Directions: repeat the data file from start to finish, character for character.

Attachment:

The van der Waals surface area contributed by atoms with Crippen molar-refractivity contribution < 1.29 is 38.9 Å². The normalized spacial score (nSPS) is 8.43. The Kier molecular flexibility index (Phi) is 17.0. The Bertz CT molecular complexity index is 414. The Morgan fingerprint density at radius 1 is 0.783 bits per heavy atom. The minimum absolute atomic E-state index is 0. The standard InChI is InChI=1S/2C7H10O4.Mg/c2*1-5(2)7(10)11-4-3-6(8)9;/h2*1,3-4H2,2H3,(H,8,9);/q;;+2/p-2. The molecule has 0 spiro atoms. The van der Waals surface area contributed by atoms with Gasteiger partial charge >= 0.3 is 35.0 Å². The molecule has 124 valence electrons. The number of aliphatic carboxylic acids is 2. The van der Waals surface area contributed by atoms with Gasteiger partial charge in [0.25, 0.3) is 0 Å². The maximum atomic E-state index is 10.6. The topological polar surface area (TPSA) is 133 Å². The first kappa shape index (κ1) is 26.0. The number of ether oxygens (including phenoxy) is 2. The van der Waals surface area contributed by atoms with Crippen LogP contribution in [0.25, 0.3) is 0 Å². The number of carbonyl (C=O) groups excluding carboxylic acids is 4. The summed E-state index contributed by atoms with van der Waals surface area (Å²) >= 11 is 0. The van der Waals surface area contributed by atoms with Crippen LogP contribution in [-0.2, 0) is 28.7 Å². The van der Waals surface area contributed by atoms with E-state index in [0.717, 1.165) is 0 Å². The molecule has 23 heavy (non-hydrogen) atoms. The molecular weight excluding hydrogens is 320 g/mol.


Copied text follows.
The van der Waals surface area contributed by atoms with Crippen molar-refractivity contribution < 1.29 is 38.9 Å². The normalized spacial score (nSPS) is 8.43. The Kier molecular flexibility index (Phi) is 17.0. The Bertz CT molecular complexity index is 414. The Morgan fingerprint density at radius 1 is 0.783 bits per heavy atom. The minimum absolute atomic E-state index is 0. The standard InChI is InChI=1S/2C7H10O4.Mg/c2*1-5(2)7(10)11-4-3-6(8)9;/h2*1,3-4H2,2H3,(H,8,9);/q;;+2/p-2. The molecule has 0 spiro atoms. The van der Waals surface area contributed by atoms with Gasteiger partial charge >= 0.3 is 35.0 Å². The molecule has 124 valence electrons. The number of aliphatic carboxylic acids is 2. The van der Waals surface area contributed by atoms with Gasteiger partial charge in [0.25, 0.3) is 0 Å². The maximum atomic E-state index is 10.6. The topological polar surface area (TPSA) is 133 Å². The first kappa shape index (κ1) is 26.0. The number of ether oxygens (including phenoxy) is 2. The van der Waals surface area contributed by atoms with Crippen LogP contribution in [0.25, 0.3) is 0 Å². The number of carbonyl (C=O) groups excluding carboxylic acids is 4. The summed E-state index contributed by atoms with van der Waals surface area (Å²) >= 11 is 0. The van der Waals surface area contributed by atoms with Crippen LogP contribution in [-0.2, 0) is 28.7 Å². The van der Waals surface area contributed by atoms with E-state index in [0.717, 1.165) is 0 Å². The molecule has 23 heavy (non-hydrogen) atoms. The molecular weight excluding hydrogens is 320 g/mol.